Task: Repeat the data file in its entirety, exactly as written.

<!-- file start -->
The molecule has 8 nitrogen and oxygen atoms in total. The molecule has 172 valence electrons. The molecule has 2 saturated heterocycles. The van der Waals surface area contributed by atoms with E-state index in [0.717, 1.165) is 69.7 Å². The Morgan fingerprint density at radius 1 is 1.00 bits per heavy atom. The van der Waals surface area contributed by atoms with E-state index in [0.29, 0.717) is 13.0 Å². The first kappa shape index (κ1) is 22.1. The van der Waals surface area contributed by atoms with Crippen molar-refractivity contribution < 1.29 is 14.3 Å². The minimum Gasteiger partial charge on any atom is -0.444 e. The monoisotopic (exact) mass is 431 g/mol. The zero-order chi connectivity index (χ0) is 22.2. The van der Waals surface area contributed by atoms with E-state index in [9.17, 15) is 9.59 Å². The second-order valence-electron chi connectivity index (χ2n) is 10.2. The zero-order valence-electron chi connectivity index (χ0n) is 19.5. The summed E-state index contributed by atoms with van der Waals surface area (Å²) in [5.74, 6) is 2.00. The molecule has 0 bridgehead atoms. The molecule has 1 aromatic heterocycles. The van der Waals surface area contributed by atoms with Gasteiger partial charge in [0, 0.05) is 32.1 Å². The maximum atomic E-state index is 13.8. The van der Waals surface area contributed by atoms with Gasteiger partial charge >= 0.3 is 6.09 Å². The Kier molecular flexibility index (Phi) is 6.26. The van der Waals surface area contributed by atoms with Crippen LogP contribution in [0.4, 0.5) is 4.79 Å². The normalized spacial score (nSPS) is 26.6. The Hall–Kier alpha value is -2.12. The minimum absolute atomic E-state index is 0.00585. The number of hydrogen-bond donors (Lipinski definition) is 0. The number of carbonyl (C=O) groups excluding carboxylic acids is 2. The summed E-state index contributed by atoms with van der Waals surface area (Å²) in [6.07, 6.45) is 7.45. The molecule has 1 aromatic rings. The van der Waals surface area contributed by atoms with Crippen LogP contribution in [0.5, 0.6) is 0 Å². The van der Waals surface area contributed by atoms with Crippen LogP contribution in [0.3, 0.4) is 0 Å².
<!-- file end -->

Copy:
The molecule has 8 nitrogen and oxygen atoms in total. The molecule has 172 valence electrons. The molecule has 2 saturated heterocycles. The van der Waals surface area contributed by atoms with E-state index in [0.717, 1.165) is 69.7 Å². The Morgan fingerprint density at radius 1 is 1.00 bits per heavy atom. The van der Waals surface area contributed by atoms with E-state index in [0.29, 0.717) is 13.0 Å². The first kappa shape index (κ1) is 22.1. The van der Waals surface area contributed by atoms with Crippen molar-refractivity contribution < 1.29 is 14.3 Å². The minimum Gasteiger partial charge on any atom is -0.444 e. The monoisotopic (exact) mass is 431 g/mol. The zero-order chi connectivity index (χ0) is 22.2. The van der Waals surface area contributed by atoms with E-state index in [9.17, 15) is 9.59 Å². The second-order valence-electron chi connectivity index (χ2n) is 10.2. The zero-order valence-electron chi connectivity index (χ0n) is 19.5. The summed E-state index contributed by atoms with van der Waals surface area (Å²) in [5.74, 6) is 2.00. The molecule has 0 bridgehead atoms. The molecule has 1 aromatic heterocycles. The van der Waals surface area contributed by atoms with Gasteiger partial charge in [0, 0.05) is 32.1 Å². The maximum atomic E-state index is 13.8. The van der Waals surface area contributed by atoms with Gasteiger partial charge >= 0.3 is 6.09 Å². The Kier molecular flexibility index (Phi) is 6.26. The van der Waals surface area contributed by atoms with Crippen LogP contribution in [0.4, 0.5) is 4.79 Å². The normalized spacial score (nSPS) is 26.6. The Hall–Kier alpha value is -2.12. The minimum absolute atomic E-state index is 0.00585. The number of hydrogen-bond donors (Lipinski definition) is 0. The number of carbonyl (C=O) groups excluding carboxylic acids is 2. The summed E-state index contributed by atoms with van der Waals surface area (Å²) in [6.07, 6.45) is 7.45. The molecule has 1 aromatic rings. The van der Waals surface area contributed by atoms with Crippen LogP contribution in [0.5, 0.6) is 0 Å². The van der Waals surface area contributed by atoms with Crippen LogP contribution in [0.3, 0.4) is 0 Å².